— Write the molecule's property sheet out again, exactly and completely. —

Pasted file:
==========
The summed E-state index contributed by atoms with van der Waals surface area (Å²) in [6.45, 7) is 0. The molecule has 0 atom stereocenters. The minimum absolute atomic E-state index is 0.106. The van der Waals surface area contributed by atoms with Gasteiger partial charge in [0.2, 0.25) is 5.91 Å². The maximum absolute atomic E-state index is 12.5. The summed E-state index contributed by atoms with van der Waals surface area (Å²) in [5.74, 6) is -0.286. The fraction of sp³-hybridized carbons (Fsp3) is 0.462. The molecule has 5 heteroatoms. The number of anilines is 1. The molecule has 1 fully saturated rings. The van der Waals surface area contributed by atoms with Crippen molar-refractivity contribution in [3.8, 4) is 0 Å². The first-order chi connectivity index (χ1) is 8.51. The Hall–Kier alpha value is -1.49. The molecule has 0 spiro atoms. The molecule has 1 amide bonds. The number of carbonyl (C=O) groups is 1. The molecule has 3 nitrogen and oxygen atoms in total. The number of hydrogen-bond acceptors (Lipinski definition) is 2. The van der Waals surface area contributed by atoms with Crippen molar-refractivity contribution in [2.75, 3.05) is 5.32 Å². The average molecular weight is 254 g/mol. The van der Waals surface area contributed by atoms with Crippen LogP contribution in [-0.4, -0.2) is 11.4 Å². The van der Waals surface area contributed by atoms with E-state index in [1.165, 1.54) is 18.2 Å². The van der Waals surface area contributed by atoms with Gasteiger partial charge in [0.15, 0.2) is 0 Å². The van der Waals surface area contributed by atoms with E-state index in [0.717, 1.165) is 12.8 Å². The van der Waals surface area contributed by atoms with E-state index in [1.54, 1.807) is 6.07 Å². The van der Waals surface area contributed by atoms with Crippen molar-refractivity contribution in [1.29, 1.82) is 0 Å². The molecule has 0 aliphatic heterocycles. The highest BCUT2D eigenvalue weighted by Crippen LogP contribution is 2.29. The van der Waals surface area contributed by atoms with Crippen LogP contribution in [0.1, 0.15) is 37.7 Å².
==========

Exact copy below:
The summed E-state index contributed by atoms with van der Waals surface area (Å²) in [6.45, 7) is 0. The molecule has 0 atom stereocenters. The minimum absolute atomic E-state index is 0.106. The van der Waals surface area contributed by atoms with Gasteiger partial charge in [0.2, 0.25) is 5.91 Å². The maximum absolute atomic E-state index is 12.5. The summed E-state index contributed by atoms with van der Waals surface area (Å²) in [5.74, 6) is -0.286. The fraction of sp³-hybridized carbons (Fsp3) is 0.462. The molecule has 5 heteroatoms. The number of anilines is 1. The molecule has 1 fully saturated rings. The van der Waals surface area contributed by atoms with Crippen molar-refractivity contribution in [3.8, 4) is 0 Å². The first-order chi connectivity index (χ1) is 8.51. The Hall–Kier alpha value is -1.49. The molecule has 0 spiro atoms. The molecule has 1 amide bonds. The number of carbonyl (C=O) groups is 1. The molecule has 3 nitrogen and oxygen atoms in total. The number of hydrogen-bond acceptors (Lipinski definition) is 2. The van der Waals surface area contributed by atoms with Crippen molar-refractivity contribution in [2.75, 3.05) is 5.32 Å². The average molecular weight is 254 g/mol. The van der Waals surface area contributed by atoms with Crippen LogP contribution in [-0.4, -0.2) is 11.4 Å². The van der Waals surface area contributed by atoms with E-state index in [1.165, 1.54) is 18.2 Å². The van der Waals surface area contributed by atoms with Gasteiger partial charge in [0.15, 0.2) is 0 Å². The van der Waals surface area contributed by atoms with E-state index in [0.717, 1.165) is 12.8 Å². The van der Waals surface area contributed by atoms with E-state index in [1.54, 1.807) is 6.07 Å². The van der Waals surface area contributed by atoms with Crippen molar-refractivity contribution in [1.29, 1.82) is 0 Å². The molecule has 0 aliphatic heterocycles. The highest BCUT2D eigenvalue weighted by Crippen LogP contribution is 2.29. The van der Waals surface area contributed by atoms with Crippen LogP contribution in [0.1, 0.15) is 37.7 Å².